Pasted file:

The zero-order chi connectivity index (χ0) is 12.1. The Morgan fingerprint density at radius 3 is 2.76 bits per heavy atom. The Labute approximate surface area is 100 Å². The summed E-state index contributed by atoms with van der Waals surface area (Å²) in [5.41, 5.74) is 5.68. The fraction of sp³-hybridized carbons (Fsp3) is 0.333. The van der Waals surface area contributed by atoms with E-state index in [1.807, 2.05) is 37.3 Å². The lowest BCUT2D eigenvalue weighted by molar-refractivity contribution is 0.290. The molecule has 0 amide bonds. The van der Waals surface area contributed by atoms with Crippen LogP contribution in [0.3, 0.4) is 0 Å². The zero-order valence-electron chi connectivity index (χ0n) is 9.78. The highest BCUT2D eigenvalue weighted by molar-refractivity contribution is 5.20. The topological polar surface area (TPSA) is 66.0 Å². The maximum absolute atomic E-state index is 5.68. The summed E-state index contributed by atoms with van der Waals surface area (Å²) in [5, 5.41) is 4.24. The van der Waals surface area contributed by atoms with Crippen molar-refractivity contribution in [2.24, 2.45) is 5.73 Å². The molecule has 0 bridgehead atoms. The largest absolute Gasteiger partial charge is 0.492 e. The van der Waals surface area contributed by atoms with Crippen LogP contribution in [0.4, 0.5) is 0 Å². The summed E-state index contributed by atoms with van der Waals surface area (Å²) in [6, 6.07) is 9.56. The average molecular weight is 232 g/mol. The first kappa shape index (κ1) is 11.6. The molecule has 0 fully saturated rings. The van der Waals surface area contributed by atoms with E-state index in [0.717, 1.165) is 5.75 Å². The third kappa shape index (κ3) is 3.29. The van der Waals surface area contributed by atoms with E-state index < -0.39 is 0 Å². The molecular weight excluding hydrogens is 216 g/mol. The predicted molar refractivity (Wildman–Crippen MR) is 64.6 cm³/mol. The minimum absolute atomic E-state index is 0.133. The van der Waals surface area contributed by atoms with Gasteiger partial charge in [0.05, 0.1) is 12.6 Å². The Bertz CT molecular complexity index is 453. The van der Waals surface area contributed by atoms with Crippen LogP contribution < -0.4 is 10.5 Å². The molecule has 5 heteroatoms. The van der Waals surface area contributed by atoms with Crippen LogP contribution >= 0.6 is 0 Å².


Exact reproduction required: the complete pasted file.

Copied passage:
The zero-order chi connectivity index (χ0) is 12.1. The Morgan fingerprint density at radius 3 is 2.76 bits per heavy atom. The Labute approximate surface area is 100 Å². The summed E-state index contributed by atoms with van der Waals surface area (Å²) in [5.41, 5.74) is 5.68. The fraction of sp³-hybridized carbons (Fsp3) is 0.333. The van der Waals surface area contributed by atoms with E-state index in [1.807, 2.05) is 37.3 Å². The lowest BCUT2D eigenvalue weighted by molar-refractivity contribution is 0.290. The molecule has 0 amide bonds. The van der Waals surface area contributed by atoms with Crippen LogP contribution in [0.3, 0.4) is 0 Å². The zero-order valence-electron chi connectivity index (χ0n) is 9.78. The highest BCUT2D eigenvalue weighted by molar-refractivity contribution is 5.20. The topological polar surface area (TPSA) is 66.0 Å². The maximum absolute atomic E-state index is 5.68. The summed E-state index contributed by atoms with van der Waals surface area (Å²) in [5, 5.41) is 4.24. The van der Waals surface area contributed by atoms with Crippen molar-refractivity contribution in [2.24, 2.45) is 5.73 Å². The molecule has 0 bridgehead atoms. The largest absolute Gasteiger partial charge is 0.492 e. The van der Waals surface area contributed by atoms with Crippen LogP contribution in [0.4, 0.5) is 0 Å². The summed E-state index contributed by atoms with van der Waals surface area (Å²) in [6, 6.07) is 9.56. The average molecular weight is 232 g/mol. The first kappa shape index (κ1) is 11.6. The molecule has 0 fully saturated rings. The van der Waals surface area contributed by atoms with E-state index in [0.717, 1.165) is 5.75 Å². The third kappa shape index (κ3) is 3.29. The van der Waals surface area contributed by atoms with E-state index < -0.39 is 0 Å². The molecular weight excluding hydrogens is 216 g/mol. The predicted molar refractivity (Wildman–Crippen MR) is 64.6 cm³/mol. The minimum absolute atomic E-state index is 0.133. The van der Waals surface area contributed by atoms with Gasteiger partial charge in [0.05, 0.1) is 12.6 Å². The Bertz CT molecular complexity index is 453. The van der Waals surface area contributed by atoms with Crippen LogP contribution < -0.4 is 10.5 Å². The molecule has 5 heteroatoms. The van der Waals surface area contributed by atoms with Crippen LogP contribution >= 0.6 is 0 Å².